Our discussion post on J.Crew’s decision to create a size 000 got some coverage this week. On Wednesday, my friend Virginia texted me at 5:20AM PDT to tell me that it was mentioned on “The Today Show.” From there, it made the rounds to The Daily Mail, Refinery29 and other spots near and far.
My favorite response came from Kelly Faircloth at Jezebel who views “vanity sizing” through the lens of a plus-size woman. She makes some interesting points, and I agree with her that creating consistency in sizing from retailer-to-retailer would be amazing.
Needless to say, it was a bit of an exciting week for me, and I wanted to say thank you to everyone who shared my post on Facebook, Twitter and Redditt.
As you might imagine, the media response to my post led to an e-mail from the executive suite at J.Crew. I thought it only fair to post it.
Hope you are well. Saw your post from 6/27 and wanted to clarify the main point behind introduction of size 000 – unfortunately, it continues to be both misunderstood and misreported by various sources.
As background– we extended additional sizing to accommodate customer demand primarily coming from our Hong Kong/ Asia market. This has nothing to do with vanity sizing and accounts for the smallest percentage of our overall sizing assortment. We also offer size 16, petites, tall, size 5 and 12 shoe sizes as well as special swim sizes (long and short torsos, D-cup, etc) also introduced based on demand.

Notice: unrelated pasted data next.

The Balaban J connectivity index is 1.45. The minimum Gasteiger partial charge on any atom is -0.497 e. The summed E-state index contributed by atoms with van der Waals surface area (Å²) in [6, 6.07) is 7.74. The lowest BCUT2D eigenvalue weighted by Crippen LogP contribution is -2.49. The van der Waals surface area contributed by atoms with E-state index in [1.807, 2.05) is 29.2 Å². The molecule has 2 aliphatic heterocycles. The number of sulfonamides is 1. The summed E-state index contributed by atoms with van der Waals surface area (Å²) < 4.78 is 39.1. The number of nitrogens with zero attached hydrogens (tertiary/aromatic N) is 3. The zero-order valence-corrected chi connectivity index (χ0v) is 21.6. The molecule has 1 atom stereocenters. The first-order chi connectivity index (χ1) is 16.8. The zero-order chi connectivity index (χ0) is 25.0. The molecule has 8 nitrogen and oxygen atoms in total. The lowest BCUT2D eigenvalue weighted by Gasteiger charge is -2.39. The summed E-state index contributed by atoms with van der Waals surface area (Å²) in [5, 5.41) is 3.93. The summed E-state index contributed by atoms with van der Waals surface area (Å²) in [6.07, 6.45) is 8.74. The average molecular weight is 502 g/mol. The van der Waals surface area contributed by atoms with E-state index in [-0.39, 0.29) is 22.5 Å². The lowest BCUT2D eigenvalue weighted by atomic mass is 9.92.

Please let me know if you have any questions or if I can help clarify any other points!
So the company line is that 000 only exists thanks to the Hong Kong market. While it’s certainly a business imperative to be able to sell clothing to the growing Chinese middle class, I’m hardly satisfied with the response.
If a retailer’s size guide says that I’m a size six by my measurements, but I haven’t purchased anything larger than a size 2 in years, there is a problem with the sizing. Perhaps it’s not intentional. But is a size guide that is a fair and honest representation of the brand’s sizing practices too much to ask for?
Also, if they were offering sizes based solely on demand, where are the plus-sizes? But, I digress…
I responded to Heather McAuliffe’s e-mail sharing with her some of the concerns y’all laid out in the comments re: quality, sizing, price and style. That e-mail hasn’t received a response yet. I’m hoping it will since the young, middle-income, professional women who read this blog are J.Crew’s customer base.
Thank you again for sharing my post, I’ll let you know if I hear back from J.Crew about why my cashmere sweaters have more pills than Glaxo Smith Kline, or why six different readers have sent me pictures of brand new t-shirts with huge holes in the underarm area.